We need a premier who will work with us to change the poverty in our communities. While I realize the many of the financial and legal responsibilities lie with the federal government, there are still things the province can do to help us to provide sufficient homes, create jobs, provide quality education to our youth and opportunities for post secondary education or skills training.
We need a Premier that will continue to champion our languages to move them from endangered languages to ones that flourish. That will champion our culture, laws and values.
But mostly, we need a Premier that can ensure that the whole bureaucracy of government will carry out the visions that are set by the Premier and First Nations and implement the plan that will bring our people out of poverty and make First Nations a vital part of BC.
I look at the candidates, Christy Clark, Kevin Falcon, George Abbott, Mike DeJong and Moira Stillwell and my heart sinks. Nowhere in those candidates do I see a person who will be the kind of premier we want and need. Too bad you couldn’t take the best qualities out of all of them and put them in one person. Christy Clark, Kevin Falcon and Moira Stillwell all fall short of in depth experience with First Nations. Kevin Clark is all about business and supporting business. He wants to cut the plan to reduce greenhouse gases and cut the carbon tax. There goes the environment and our ability to continue exercising our rights. He says business will be done above First Nations objections. Scary! Christy Clark hasn’t said anything about First Nations that I am aware of. All I really know about her campaign is that she wants a holiday in February and an early election. Not a lot to go on there. They are the two lead candidates. Heaven help us.
Both George Abbott and Mike Dejong have been Minister of Aboriginal Relations. Both achieved some successes, but not enough in my opinion. They are familiar with first Nations communities and what is and is not happening. They did not grab hold of the New Relationship and use it as a means to resolve the past grievances of First Nations, provide revenue sharing or shared decision making. We tried hard for years to get the government to share a mere 3% of gaming revenues with the 203 First Nations in BC. Profits alone from gaming increased 7% a year. When Mike DeJong was Minister of MARR, he refused to allow the gaming revenue sharing. Neither he nor the Premier would tell us why, just said no. Low hanging fruit, an opportunity to share with every First Nation in the province. It would have meant around $345,000 per year per first nation, not a lot, but to First Nations, that would have been an incredible boost for community and economic development. Lost opportunities with First Nations. We now have all of 2 treaties completed after 16 years and not a lot of momentum under either Minister to change mandates to ensure treaties would be completed. Moira Stillwell is an unknown to me.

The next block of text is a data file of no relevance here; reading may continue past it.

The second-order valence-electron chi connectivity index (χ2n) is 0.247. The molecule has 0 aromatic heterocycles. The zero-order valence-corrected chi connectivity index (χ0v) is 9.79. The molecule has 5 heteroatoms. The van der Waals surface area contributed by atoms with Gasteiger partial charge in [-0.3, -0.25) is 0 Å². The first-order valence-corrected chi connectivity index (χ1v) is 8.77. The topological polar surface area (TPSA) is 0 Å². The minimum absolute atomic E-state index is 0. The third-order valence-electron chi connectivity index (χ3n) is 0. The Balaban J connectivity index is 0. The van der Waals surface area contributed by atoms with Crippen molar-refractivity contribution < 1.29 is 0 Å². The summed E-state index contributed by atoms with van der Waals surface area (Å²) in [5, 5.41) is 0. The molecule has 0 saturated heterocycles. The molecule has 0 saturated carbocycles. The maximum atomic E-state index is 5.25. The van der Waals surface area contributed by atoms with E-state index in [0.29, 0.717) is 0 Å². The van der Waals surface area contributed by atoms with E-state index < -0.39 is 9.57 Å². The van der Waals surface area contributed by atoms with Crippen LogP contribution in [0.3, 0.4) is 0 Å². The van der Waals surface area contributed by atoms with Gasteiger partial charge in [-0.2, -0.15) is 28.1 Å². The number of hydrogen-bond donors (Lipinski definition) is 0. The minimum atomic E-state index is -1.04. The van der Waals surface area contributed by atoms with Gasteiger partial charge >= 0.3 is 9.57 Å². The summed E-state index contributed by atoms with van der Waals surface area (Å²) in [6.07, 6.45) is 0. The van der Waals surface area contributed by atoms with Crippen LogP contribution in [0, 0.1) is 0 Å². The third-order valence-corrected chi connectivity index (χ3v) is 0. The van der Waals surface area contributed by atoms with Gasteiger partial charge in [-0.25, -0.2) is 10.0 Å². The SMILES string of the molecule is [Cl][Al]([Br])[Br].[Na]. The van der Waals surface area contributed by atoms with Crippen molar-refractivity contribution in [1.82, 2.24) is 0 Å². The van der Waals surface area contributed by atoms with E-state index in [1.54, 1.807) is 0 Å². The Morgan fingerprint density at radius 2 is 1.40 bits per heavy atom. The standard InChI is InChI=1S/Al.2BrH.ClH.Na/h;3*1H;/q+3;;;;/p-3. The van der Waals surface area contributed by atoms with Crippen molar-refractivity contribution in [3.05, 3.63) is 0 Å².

So where does that leave us as first Nations people in determining who the next Premier is? Nowhere! Unless we are members of the liberal party, we will not have a voice in electing a very key person and position in this province. The Provincial government is not our government, but that government affects our lives in so many ways. We need to find other ways to play a role in what goes on in this province and if the person that is elected by some 70,000 British Columbians is not someone we can work with, the next 26 months could be rough. We as First Nations people have different needs than the rest of the public so we know they will not be looking for the same things we are. It is a dilemma. I can’t bring myself to encourage people to sign up for a party that we feel no part of, yet by not being part of it, we are left out of the decision process. For myself, I go back to my philosophy, you work with whoever is in power and use your powers of persuasion, your rights and title to make your points and change the world. We all have to make our own choices on whether to vote within a party and in an election. One way or another, the Government of BC has to settle with First Nations, the next Premier of BC cannot lose sight of that fact if economic certainty is important to them.